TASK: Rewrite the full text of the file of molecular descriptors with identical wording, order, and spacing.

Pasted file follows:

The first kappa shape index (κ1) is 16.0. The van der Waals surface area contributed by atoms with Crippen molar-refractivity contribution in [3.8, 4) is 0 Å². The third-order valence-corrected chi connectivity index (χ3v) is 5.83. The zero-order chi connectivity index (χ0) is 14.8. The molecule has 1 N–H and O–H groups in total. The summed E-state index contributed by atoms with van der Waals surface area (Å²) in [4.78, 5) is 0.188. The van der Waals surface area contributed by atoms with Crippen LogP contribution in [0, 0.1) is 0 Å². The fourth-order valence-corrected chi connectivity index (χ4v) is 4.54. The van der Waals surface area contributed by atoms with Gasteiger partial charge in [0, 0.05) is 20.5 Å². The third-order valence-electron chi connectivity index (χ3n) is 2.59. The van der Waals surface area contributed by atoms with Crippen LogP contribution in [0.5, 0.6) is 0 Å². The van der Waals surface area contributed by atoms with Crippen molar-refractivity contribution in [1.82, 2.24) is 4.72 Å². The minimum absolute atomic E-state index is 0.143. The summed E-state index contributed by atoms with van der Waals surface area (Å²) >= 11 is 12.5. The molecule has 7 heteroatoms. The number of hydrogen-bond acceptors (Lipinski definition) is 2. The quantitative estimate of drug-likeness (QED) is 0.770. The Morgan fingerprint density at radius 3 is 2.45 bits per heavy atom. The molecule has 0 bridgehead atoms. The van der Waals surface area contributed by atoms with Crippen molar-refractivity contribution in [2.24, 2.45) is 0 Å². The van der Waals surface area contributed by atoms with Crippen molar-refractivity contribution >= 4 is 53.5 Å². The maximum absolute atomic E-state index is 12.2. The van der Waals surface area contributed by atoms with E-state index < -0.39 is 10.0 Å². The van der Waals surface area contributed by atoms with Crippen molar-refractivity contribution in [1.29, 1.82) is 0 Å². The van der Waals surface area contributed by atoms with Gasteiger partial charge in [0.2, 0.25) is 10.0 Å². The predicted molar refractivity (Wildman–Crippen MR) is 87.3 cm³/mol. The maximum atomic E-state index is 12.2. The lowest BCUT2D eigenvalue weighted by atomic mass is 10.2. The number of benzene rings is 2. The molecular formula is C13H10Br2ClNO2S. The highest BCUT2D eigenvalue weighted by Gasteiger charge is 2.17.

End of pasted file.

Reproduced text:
The first kappa shape index (κ1) is 16.0. The van der Waals surface area contributed by atoms with Crippen molar-refractivity contribution in [3.8, 4) is 0 Å². The third-order valence-corrected chi connectivity index (χ3v) is 5.83. The zero-order chi connectivity index (χ0) is 14.8. The molecule has 1 N–H and O–H groups in total. The summed E-state index contributed by atoms with van der Waals surface area (Å²) in [4.78, 5) is 0.188. The van der Waals surface area contributed by atoms with Crippen LogP contribution in [0, 0.1) is 0 Å². The fourth-order valence-corrected chi connectivity index (χ4v) is 4.54. The van der Waals surface area contributed by atoms with Gasteiger partial charge in [0, 0.05) is 20.5 Å². The third-order valence-electron chi connectivity index (χ3n) is 2.59. The van der Waals surface area contributed by atoms with Crippen LogP contribution in [0.5, 0.6) is 0 Å². The van der Waals surface area contributed by atoms with Crippen molar-refractivity contribution in [1.82, 2.24) is 4.72 Å². The minimum absolute atomic E-state index is 0.143. The summed E-state index contributed by atoms with van der Waals surface area (Å²) >= 11 is 12.5. The molecule has 7 heteroatoms. The number of hydrogen-bond acceptors (Lipinski definition) is 2. The quantitative estimate of drug-likeness (QED) is 0.770. The Morgan fingerprint density at radius 3 is 2.45 bits per heavy atom. The molecule has 0 bridgehead atoms. The van der Waals surface area contributed by atoms with Crippen molar-refractivity contribution in [2.24, 2.45) is 0 Å². The van der Waals surface area contributed by atoms with Crippen molar-refractivity contribution >= 4 is 53.5 Å². The maximum absolute atomic E-state index is 12.2. The van der Waals surface area contributed by atoms with E-state index < -0.39 is 10.0 Å². The van der Waals surface area contributed by atoms with Crippen molar-refractivity contribution in [1.29, 1.82) is 0 Å². The van der Waals surface area contributed by atoms with Gasteiger partial charge in [0.2, 0.25) is 10.0 Å². The predicted molar refractivity (Wildman–Crippen MR) is 87.3 cm³/mol. The maximum atomic E-state index is 12.2. The lowest BCUT2D eigenvalue weighted by atomic mass is 10.2. The number of benzene rings is 2. The molecular formula is C13H10Br2ClNO2S. The highest BCUT2D eigenvalue weighted by Gasteiger charge is 2.17.